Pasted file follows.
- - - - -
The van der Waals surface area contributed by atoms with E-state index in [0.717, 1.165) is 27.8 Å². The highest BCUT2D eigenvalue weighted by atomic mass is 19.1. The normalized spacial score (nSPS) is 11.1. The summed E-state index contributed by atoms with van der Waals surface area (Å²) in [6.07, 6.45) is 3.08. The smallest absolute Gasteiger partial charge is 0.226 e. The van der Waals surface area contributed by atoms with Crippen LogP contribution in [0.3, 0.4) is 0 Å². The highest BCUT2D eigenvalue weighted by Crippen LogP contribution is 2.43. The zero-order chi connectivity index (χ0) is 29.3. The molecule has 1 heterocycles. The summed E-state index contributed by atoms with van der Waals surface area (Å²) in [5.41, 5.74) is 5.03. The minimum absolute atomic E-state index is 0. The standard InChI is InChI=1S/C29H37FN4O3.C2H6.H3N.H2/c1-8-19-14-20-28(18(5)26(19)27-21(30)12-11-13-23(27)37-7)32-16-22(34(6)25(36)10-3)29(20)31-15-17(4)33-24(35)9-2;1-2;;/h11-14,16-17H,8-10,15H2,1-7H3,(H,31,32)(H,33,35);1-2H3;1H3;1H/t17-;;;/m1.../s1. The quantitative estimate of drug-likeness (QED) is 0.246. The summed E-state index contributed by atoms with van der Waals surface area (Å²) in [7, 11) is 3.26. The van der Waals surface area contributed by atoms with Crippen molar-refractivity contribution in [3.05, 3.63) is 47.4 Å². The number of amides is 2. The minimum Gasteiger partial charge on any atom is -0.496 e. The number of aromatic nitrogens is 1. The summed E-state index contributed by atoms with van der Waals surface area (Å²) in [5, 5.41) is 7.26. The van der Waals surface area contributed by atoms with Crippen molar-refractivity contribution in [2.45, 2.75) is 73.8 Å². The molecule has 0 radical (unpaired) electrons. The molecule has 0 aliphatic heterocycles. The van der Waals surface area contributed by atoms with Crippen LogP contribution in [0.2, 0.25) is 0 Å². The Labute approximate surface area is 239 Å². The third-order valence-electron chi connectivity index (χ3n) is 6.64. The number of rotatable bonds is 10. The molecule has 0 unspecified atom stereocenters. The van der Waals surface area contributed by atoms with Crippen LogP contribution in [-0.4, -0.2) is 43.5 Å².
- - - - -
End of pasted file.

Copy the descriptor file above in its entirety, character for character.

The van der Waals surface area contributed by atoms with E-state index in [0.717, 1.165) is 27.8 Å². The highest BCUT2D eigenvalue weighted by atomic mass is 19.1. The normalized spacial score (nSPS) is 11.1. The summed E-state index contributed by atoms with van der Waals surface area (Å²) in [6.07, 6.45) is 3.08. The smallest absolute Gasteiger partial charge is 0.226 e. The van der Waals surface area contributed by atoms with Crippen LogP contribution in [0.3, 0.4) is 0 Å². The highest BCUT2D eigenvalue weighted by Crippen LogP contribution is 2.43. The zero-order chi connectivity index (χ0) is 29.3. The molecule has 1 heterocycles. The summed E-state index contributed by atoms with van der Waals surface area (Å²) in [5.41, 5.74) is 5.03. The minimum absolute atomic E-state index is 0. The standard InChI is InChI=1S/C29H37FN4O3.C2H6.H3N.H2/c1-8-19-14-20-28(18(5)26(19)27-21(30)12-11-13-23(27)37-7)32-16-22(34(6)25(36)10-3)29(20)31-15-17(4)33-24(35)9-2;1-2;;/h11-14,16-17H,8-10,15H2,1-7H3,(H,31,32)(H,33,35);1-2H3;1H3;1H/t17-;;;/m1.../s1. The quantitative estimate of drug-likeness (QED) is 0.246. The summed E-state index contributed by atoms with van der Waals surface area (Å²) in [7, 11) is 3.26. The van der Waals surface area contributed by atoms with Crippen molar-refractivity contribution in [3.05, 3.63) is 47.4 Å². The number of amides is 2. The minimum Gasteiger partial charge on any atom is -0.496 e. The number of aromatic nitrogens is 1. The summed E-state index contributed by atoms with van der Waals surface area (Å²) in [5, 5.41) is 7.26. The van der Waals surface area contributed by atoms with Crippen molar-refractivity contribution in [2.45, 2.75) is 73.8 Å². The molecule has 0 radical (unpaired) electrons. The molecule has 0 aliphatic heterocycles. The van der Waals surface area contributed by atoms with Crippen LogP contribution in [0.2, 0.25) is 0 Å². The Labute approximate surface area is 239 Å². The third-order valence-electron chi connectivity index (χ3n) is 6.64. The number of rotatable bonds is 10. The molecule has 0 unspecified atom stereocenters. The van der Waals surface area contributed by atoms with Crippen LogP contribution in [-0.4, -0.2) is 43.5 Å².